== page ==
Data localization doesn’t compute

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Data localization doesn’t compute


Bert Verschelde

Concerns about data privacy and security are legitimate, but forcing companies to store personal data on Korean territory is not the right answer. In the wake of Edward Snowden’s NSA revelations, governments across the world have moved to increase online privacy and security of critical and personal data within their borders. More often than not, new legislative initiatives have included some form of regulatory restrictions on data, such as data localization - the requirement that companies store and process data within the country in which they were collected.

While calls for increased online data security are legitimate and warranted, recent customer information leaks in Korea’s financial sector show that restricting where data is stored is problematic. Storing data within the borders of one country is not only ineffective against foreign surveillance, data security experts say it increases the chance of data breaches and abuse. When data is mandatorily stored within borders, it creates a tempting “honeypot” for criminals to target.

Moreover, forcing local storage of data can have a very harmful impact on the economy enforcing it. Our simulations show that Korea’s economic growth would be severely stifled by an expanded, or economy-wide data localization measure. The impact of data localization across all sectors is estimated to be equivalent to 1.1 percent of Korea’s GDP in 2014. In real terms, this is equivalent to a loss of roughly $13 billion. In addition, investment in Korea would drop by 3.6 percent, causing its economy to pass up roughly $180 million in foreign direct investment.

How do these losses come about? When cross-border data flows are constrained, it affects not only Internet companies such as Facebook, Google and Line, but almost the entire economy. This is because data is an increasingly important raw material for many industries. Companies in the logistics, retail and communications sectors rely on data for a large part of their production input. For example, international couriers and logistics companies cannot efficiently deliver packages without access to personal data from overseas. Today’s popular messaging apps also depend on a free flow of data, and Korean start-ups in this space may choose to locate outside the country.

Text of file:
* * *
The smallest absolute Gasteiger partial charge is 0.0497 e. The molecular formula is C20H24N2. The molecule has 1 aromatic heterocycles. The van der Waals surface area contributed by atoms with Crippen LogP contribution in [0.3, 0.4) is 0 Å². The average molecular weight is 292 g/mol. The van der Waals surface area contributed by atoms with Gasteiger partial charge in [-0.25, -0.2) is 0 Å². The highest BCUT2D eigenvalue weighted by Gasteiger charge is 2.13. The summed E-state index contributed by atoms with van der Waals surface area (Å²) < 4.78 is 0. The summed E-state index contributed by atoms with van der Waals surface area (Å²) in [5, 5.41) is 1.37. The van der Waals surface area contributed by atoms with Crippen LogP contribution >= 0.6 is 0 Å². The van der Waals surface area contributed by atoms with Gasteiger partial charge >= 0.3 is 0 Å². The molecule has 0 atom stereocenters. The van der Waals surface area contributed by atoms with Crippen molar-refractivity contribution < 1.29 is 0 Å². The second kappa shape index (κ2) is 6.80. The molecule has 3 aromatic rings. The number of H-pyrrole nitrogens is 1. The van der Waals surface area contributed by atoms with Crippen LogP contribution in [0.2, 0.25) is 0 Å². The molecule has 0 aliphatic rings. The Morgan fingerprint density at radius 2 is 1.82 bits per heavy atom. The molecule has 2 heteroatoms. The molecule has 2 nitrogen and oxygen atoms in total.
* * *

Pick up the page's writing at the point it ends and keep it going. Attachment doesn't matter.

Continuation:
Even in manufacturing, most large investments today are related to IT systems and data connectivity. Exporters rely on using or sharing data with their foreign customers for efficient production, research and marketing. It is no surprise, then, that export-driven economic growth in Korea would incur a big setback if cross-border information flows were constrained.

There also are consumer welfare losses associated with data localization in the form of higher prices. From a practical perspective, data localization laws such as Korea’s map regulation, which prohibits foreign companies from accessing Korean map data, means many visitors have trouble finding places and directions on their smartphones. This has an adverse impact on the travel industry. Data localization in this case also serves as a barrier to the inflow of innovative location-based products and services, while increasing the burden faced by developers trying to enter foreign markets, who must redevelop products to be compatible with foreign map data.

In short, data today is just as crucial to the global - and Korean - economy as electricity or manpower. In an interconnected and increasingly digital economy, policy makers need to carefully balance data protection and productivity. Any attempts to build on Korea’s existing data protection regime need to take into account the important contribution of free cross-border data flows to Korea’s economic performance and the substantial costs and security implications associated with locking data within the country.

By Bert Verschelde, European Center for International Economy

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